Hmmm… I don’t seem to be doing so well on my blogging resolutions so far this year. But! I have an excellent excuse. I have just spent 13 days in New Zealand – primarily a genealogical excursion – and have been too busy, and too far from a wifi connection, to post. I have met some wonderful relatives and visited places with family connections. And, of course, discovered more treasures stashed away at my parents’ house!
Month: January 2012
It’s that time of year for resolutions, and I’ve been inspired by other Geneabloggers – this is my list for 2012:
- Complete updating my records in Reunion
- Plan a scanning schedule for my certificates
- Post on this blog at least twice a week
- Begin writing my maternal grandmother’s biography
- Complete assignments for IHGS Lectures 4 to 12
- Complete TNA’s online paleaography and Latin courses
- Find the Burkes’ townland in Co. Mayo
- Visit Scotland and take a looksee round where the Burkes and Philps lived
- Continue research on Wright line
To celebrate being in the blogiverse for one whole year, I thought I’d take a little look back at my first post and my 2011 Genealogy Resolutions:
- Start a blog Yep, done that!
- Blog regularly and contribute comments to other blogs Hmm… did okay in the first half of the year, but posting slowed down a lot as I concentrated more on my IHGS assignments. My reading of other blogs, and commenting on them, slowed down to the point of nothingness. At the moment I’m only reading other blog posts when prompted by Twitter.
- Compile a proper research plan (as opposed to “ooooh, think I might look that up next, or maybe that… ) Working on this, and definitely started preparing proper plans for the research trips I undertook this year. Except maybe the “bringing along some decent maps” bit of the plans.
- Get to know the Centre for Kentish Studies I visited once! And now they’re closed till around April this year, when they re-open in a brand new and expanded facility in Maidstone. Hopefully they’ll have some ‘Opening Week’ festivities for me to attend.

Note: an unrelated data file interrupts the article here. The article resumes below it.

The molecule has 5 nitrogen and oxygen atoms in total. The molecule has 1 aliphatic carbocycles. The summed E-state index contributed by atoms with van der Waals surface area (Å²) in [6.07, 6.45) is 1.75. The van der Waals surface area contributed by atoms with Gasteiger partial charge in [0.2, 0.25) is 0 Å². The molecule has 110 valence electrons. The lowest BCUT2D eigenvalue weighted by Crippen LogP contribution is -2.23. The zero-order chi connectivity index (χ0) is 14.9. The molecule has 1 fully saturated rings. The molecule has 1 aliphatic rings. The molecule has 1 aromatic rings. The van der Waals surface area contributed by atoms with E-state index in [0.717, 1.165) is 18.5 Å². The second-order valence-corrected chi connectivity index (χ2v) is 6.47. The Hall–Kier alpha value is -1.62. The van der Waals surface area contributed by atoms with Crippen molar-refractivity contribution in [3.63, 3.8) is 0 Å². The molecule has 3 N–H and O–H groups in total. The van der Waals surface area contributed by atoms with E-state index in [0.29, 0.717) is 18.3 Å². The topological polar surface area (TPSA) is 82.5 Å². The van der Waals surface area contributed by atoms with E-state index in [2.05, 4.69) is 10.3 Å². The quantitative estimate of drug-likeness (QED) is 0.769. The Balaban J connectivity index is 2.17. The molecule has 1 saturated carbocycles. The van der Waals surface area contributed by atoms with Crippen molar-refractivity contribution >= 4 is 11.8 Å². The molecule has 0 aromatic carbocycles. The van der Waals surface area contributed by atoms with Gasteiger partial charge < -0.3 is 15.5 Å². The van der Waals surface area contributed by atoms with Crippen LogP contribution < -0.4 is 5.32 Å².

- Complete some assignments!!!! (Ideally eight lectures this year) Ouch. Only three completed, but working on number 4, and completed the research work for lecture 5 and 6 assignments.
- Visit the Suffolk record office (and a cemetery or two) Spent four days altogether at the Bury St Edmunds’ record office, all very productive. And my children can attest that we have visited several cemeteries this year.
- Compile a research plan for the New Zealand trip in February I did, I went, and now I’m off again next week! So, another research plan is in the works.
- Begin scanning certificates and documents I have in hard-copy Have made a start on these, but mostly so I can share copies with relatives.
- Get those England census records into Reunion Almost all completed! But I keep finding more family in more censuses…
- Get those NZ electoral records into Reunion Nope, nada.
- File, organise, cite! Trying, a little, mostly!
I’ve had a lot of fun writing this blog over the last 12 months – just need more time to write more often. Especially appreciated are the relatives who have contacted me, the folks who have commented on my posts, and to everyone who’s still reading along. Thanks!
Some weeks back I posted a photo I took of St Mary’s church in Polstead, Suffolk. It’s a beautiful old village church, and when we visited back in August, we could just walk in and take a look around.
Inside, I picked up a copy of Polstead Church and Parish1 for a small donation, and the following information comes from there.
The church was built early in the reign of Henry II, probably about 1160 A.D. and was dedicated to Saint Mary. There have been two major alterations to the orginal twelfth-century Norman church, one towards the end of the fourteenth centur and another about 1510-1520.
The interior of the church is given a unique appearance by the use of brick and tufa blocks (a porous stone used for building at Rome and Naples) in the construction of the nave arches – Norman arches of brick are very rare; there is no other church like this in the whole of Suffolk.
The plain baptismal font probably dates from the 13th century, and was completely restored in 1961. The original base has been enlarged and the lead bowl with drain has replaced the original. The original 17th century wooden font cover has been replaced by one made of fibre-glass, in a symbolic design design of the Dove and undulating waters of Baptism. (It was designed by a nun of Oxford, who had trained at the Slade School of Art.)
There is much architectural joy to be discovered in this church. I found it to be a very lovely and simple place of worship, with lots of historical bits and bobs to savour. It’s where some of my Wright ancestors were baptised and married, and some buried in the graveyard.